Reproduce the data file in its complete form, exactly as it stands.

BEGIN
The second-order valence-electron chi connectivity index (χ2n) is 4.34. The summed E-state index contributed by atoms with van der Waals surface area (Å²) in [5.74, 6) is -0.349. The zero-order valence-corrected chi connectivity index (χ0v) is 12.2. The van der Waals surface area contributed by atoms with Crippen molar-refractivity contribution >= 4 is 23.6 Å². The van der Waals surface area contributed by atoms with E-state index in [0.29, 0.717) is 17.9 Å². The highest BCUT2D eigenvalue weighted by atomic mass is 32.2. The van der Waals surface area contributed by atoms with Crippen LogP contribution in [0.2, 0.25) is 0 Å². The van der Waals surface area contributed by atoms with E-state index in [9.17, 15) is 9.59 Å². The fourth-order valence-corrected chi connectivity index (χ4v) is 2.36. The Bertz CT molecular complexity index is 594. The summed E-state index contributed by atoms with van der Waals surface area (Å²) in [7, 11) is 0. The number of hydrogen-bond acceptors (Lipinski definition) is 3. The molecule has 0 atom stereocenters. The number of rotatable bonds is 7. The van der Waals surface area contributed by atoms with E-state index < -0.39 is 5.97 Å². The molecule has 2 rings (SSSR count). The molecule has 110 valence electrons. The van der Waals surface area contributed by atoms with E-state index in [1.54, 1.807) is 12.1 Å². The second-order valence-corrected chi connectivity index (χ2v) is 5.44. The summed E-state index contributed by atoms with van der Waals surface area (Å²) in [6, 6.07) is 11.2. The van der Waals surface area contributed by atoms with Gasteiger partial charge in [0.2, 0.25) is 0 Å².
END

The second-order valence-electron chi connectivity index (χ2n) is 4.34. The summed E-state index contributed by atoms with van der Waals surface area (Å²) in [5.74, 6) is -0.349. The zero-order valence-corrected chi connectivity index (χ0v) is 12.2. The van der Waals surface area contributed by atoms with Crippen molar-refractivity contribution >= 4 is 23.6 Å². The van der Waals surface area contributed by atoms with E-state index in [0.29, 0.717) is 17.9 Å². The highest BCUT2D eigenvalue weighted by atomic mass is 32.2. The van der Waals surface area contributed by atoms with Crippen LogP contribution in [0.2, 0.25) is 0 Å². The van der Waals surface area contributed by atoms with E-state index in [9.17, 15) is 9.59 Å². The fourth-order valence-corrected chi connectivity index (χ4v) is 2.36. The Bertz CT molecular complexity index is 594. The summed E-state index contributed by atoms with van der Waals surface area (Å²) in [7, 11) is 0. The number of hydrogen-bond acceptors (Lipinski definition) is 3. The molecule has 0 atom stereocenters. The number of rotatable bonds is 7. The van der Waals surface area contributed by atoms with E-state index < -0.39 is 5.97 Å². The molecule has 2 rings (SSSR count). The molecule has 110 valence electrons. The van der Waals surface area contributed by atoms with E-state index in [1.54, 1.807) is 12.1 Å². The second-order valence-corrected chi connectivity index (χ2v) is 5.44. The summed E-state index contributed by atoms with van der Waals surface area (Å²) in [6, 6.07) is 11.2. The van der Waals surface area contributed by atoms with Gasteiger partial charge in [0.2, 0.25) is 0 Å².